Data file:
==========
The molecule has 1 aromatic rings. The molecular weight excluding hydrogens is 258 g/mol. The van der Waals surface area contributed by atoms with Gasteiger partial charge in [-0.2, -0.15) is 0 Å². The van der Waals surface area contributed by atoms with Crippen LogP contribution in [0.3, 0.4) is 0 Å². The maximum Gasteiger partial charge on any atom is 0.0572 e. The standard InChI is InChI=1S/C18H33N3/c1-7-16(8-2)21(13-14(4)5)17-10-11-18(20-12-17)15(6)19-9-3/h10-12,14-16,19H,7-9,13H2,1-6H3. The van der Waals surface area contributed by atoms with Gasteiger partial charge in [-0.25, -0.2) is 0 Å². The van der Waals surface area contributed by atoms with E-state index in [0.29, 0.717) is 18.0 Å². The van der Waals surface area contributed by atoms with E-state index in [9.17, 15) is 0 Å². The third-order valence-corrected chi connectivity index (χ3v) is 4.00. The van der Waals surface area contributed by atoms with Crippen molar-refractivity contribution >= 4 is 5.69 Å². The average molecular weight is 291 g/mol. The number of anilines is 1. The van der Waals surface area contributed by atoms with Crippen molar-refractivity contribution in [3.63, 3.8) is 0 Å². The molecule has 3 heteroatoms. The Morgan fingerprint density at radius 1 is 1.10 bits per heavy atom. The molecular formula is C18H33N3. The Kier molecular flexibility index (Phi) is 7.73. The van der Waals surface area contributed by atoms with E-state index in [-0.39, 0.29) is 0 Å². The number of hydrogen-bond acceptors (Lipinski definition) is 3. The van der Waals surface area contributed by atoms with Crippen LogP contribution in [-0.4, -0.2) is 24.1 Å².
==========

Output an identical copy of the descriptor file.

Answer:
The molecule has 1 aromatic rings. The molecular weight excluding hydrogens is 258 g/mol. The van der Waals surface area contributed by atoms with Gasteiger partial charge in [-0.2, -0.15) is 0 Å². The van der Waals surface area contributed by atoms with Crippen LogP contribution in [0.3, 0.4) is 0 Å². The maximum Gasteiger partial charge on any atom is 0.0572 e. The standard InChI is InChI=1S/C18H33N3/c1-7-16(8-2)21(13-14(4)5)17-10-11-18(20-12-17)15(6)19-9-3/h10-12,14-16,19H,7-9,13H2,1-6H3. The van der Waals surface area contributed by atoms with Gasteiger partial charge in [-0.25, -0.2) is 0 Å². The van der Waals surface area contributed by atoms with E-state index in [0.29, 0.717) is 18.0 Å². The van der Waals surface area contributed by atoms with E-state index in [9.17, 15) is 0 Å². The third-order valence-corrected chi connectivity index (χ3v) is 4.00. The van der Waals surface area contributed by atoms with Crippen molar-refractivity contribution >= 4 is 5.69 Å². The average molecular weight is 291 g/mol. The number of anilines is 1. The van der Waals surface area contributed by atoms with Crippen molar-refractivity contribution in [3.63, 3.8) is 0 Å². The molecule has 3 heteroatoms. The Morgan fingerprint density at radius 1 is 1.10 bits per heavy atom. The molecular formula is C18H33N3. The Kier molecular flexibility index (Phi) is 7.73. The van der Waals surface area contributed by atoms with E-state index in [-0.39, 0.29) is 0 Å². The number of hydrogen-bond acceptors (Lipinski definition) is 3. The van der Waals surface area contributed by atoms with Crippen LogP contribution in [-0.4, -0.2) is 24.1 Å².